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26 December, 2006

Walk: Clocaenog, near Ruthin

Today's weather seemed dry but somewhat misty, so though we decided to go for a walk, locations offering long-distance views would have been wasted.  As an alternative, I rather fancied visiting Rhuthun (Ruthin in English) and Ddinbych (Denbigh), the principal small towns in the Vale of Clwyd, largely for their post-17th Century architecture.

K. hadn't questioned the destinations when we left my mother's house, but on actually reaching Ruthin, she decided wandering around Welsh market towns would be 'boring' – great timing. Visibility west of the Clwydian Hills was better than expected, so I didn't particularly mind a change of plan; if only we could decide on a plan. The half-hearted result was somewhere we'd been several times before and which I'd rarely enjoyed: Clocaenog Forest.

Considering there was a time when I seriously considered a career in forestry, it's perhaps surprising that I dislike dense coniferous plantations, for their regimented rows of trees and consequent darkness & lack of undergrowth. More profoundly, I find the environment unsettling, somehow even threatening. It's irrational, but I just don't think plantations like humans. I've had nightmares about such places, or rather, because it's the forest I've visited most often (8-10 times since childhood), I've dreamt about Clocaenog. I've never expressed this before, and I don't think my mother & sister would understand, so we went anyway.

It's difficult to describe the exact location, as it's somewhat remote. Halfway along the B5105 from Ruthin to Cerrigydrudion, about 2 km after entering the fringe of the forest, the road crosses the Afon Clwyd (only 40-50 cm wide this close to its source) at Pont Petryal (the river is signposted, not the bridge). About 100 m further on, there's a crossroads; the left turn leads to a car park, artificial lake and some sort of estate lodge converted to a visitor centre, itself seemingly abandoned since I last visited. The few paths lead one onto a roughly oval route into the silent heart of the plantation (actually on the very edge of the 100 km² forest, straying no further than 500 m from the main road). There are no particular landmarks or clear means of judging distance, and no apparent wildlife. There aren't even any echoes. Once, we walked it after heavy snowfall, which was great, but ordinarily it's dreary and, as I said, makes me uncomfortable.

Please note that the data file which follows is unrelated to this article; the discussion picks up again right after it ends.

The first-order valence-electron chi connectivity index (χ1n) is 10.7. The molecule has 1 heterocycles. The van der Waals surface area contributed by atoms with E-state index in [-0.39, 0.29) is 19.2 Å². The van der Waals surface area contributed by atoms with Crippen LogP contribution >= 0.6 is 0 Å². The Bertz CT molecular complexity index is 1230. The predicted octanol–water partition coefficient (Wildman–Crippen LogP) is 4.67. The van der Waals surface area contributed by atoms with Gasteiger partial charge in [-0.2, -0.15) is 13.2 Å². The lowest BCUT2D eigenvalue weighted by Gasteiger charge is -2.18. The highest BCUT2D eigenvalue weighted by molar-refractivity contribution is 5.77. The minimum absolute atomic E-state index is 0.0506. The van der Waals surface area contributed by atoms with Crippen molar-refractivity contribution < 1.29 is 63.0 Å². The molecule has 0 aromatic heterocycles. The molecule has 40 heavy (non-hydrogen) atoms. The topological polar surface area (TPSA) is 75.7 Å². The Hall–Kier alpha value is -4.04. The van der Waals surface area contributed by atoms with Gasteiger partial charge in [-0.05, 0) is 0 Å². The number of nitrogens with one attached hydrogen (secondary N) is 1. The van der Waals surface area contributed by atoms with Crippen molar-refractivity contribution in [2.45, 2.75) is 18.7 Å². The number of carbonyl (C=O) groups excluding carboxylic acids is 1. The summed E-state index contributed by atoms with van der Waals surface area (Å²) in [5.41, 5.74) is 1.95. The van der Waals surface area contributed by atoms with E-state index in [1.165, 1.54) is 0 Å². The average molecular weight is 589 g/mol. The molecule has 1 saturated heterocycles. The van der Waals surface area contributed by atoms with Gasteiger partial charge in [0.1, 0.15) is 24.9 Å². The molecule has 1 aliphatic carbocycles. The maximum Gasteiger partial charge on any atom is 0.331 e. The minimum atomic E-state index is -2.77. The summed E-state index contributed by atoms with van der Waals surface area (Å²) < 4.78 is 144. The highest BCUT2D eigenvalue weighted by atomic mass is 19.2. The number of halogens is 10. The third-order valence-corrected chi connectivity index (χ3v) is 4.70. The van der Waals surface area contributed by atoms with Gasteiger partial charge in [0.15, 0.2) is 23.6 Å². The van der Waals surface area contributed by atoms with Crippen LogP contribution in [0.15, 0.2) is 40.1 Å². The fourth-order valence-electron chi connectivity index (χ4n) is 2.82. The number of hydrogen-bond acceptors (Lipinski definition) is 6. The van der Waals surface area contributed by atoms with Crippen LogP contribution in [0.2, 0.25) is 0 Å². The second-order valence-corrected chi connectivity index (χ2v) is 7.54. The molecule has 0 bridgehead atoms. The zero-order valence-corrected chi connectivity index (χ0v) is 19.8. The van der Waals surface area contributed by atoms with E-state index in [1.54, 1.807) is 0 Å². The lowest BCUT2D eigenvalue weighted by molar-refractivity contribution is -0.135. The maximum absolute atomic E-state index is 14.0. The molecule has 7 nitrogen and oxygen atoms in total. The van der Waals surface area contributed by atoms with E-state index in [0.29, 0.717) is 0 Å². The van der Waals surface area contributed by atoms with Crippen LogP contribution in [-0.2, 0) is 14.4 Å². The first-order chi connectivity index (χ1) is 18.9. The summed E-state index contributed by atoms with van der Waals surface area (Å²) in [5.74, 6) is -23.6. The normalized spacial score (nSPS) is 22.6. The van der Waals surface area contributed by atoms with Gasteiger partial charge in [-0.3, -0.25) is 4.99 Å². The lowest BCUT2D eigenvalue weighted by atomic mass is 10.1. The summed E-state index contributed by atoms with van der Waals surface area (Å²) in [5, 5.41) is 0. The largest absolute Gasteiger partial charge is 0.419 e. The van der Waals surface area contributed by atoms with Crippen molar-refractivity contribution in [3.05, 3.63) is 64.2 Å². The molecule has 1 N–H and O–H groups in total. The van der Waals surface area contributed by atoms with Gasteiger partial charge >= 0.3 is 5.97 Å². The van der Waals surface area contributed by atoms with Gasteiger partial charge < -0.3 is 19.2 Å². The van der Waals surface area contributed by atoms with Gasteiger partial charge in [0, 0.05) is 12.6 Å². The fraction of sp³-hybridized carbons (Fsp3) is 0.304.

But that's just me. I recently read a description of the sea as 'an element of impersonal horror', which puzzled me; I love the sea and coast. Perhaps other people would find it equally mystifying that I don't appreciate the enclosed solitude and muffled sounds of artificial forests. Still, if you're tempted to visit Clocaenog, I'd recommend the somewhat scenic Brenig & Alwen Reservoirs ahead of the featureless forest itself.

I was happy enough walking in just a t-shirt and fleece, but within a couple of minutes of leaving the car, K. was complaining of the cold, and my mother casually pointed-out that the lake was frozen. Hmm. I think my body must have been burning-off recent heavy meals. The good news was that the others wanted to abandon the full trip, cutting the 3 km walk along forest roads to a 10-minute stroll around the lake, passing the witch trees and sign advertising Clocaenog's red squirrel (the text does imply there's only one) before returning to the car for chocolate biscuits.

At least the return trip was slightly more novel: we followed a tiny road to Cyffylliog for the first time, along the near-gorge of the Afon Clywedog past an impressive watermill (impossible to photograph through the trees) and back to Ruthin, then over the 'unsuitable for motor vehicles' track to the upper car park on Moel Famau. I took a few more photos there, then we headed 'home'.

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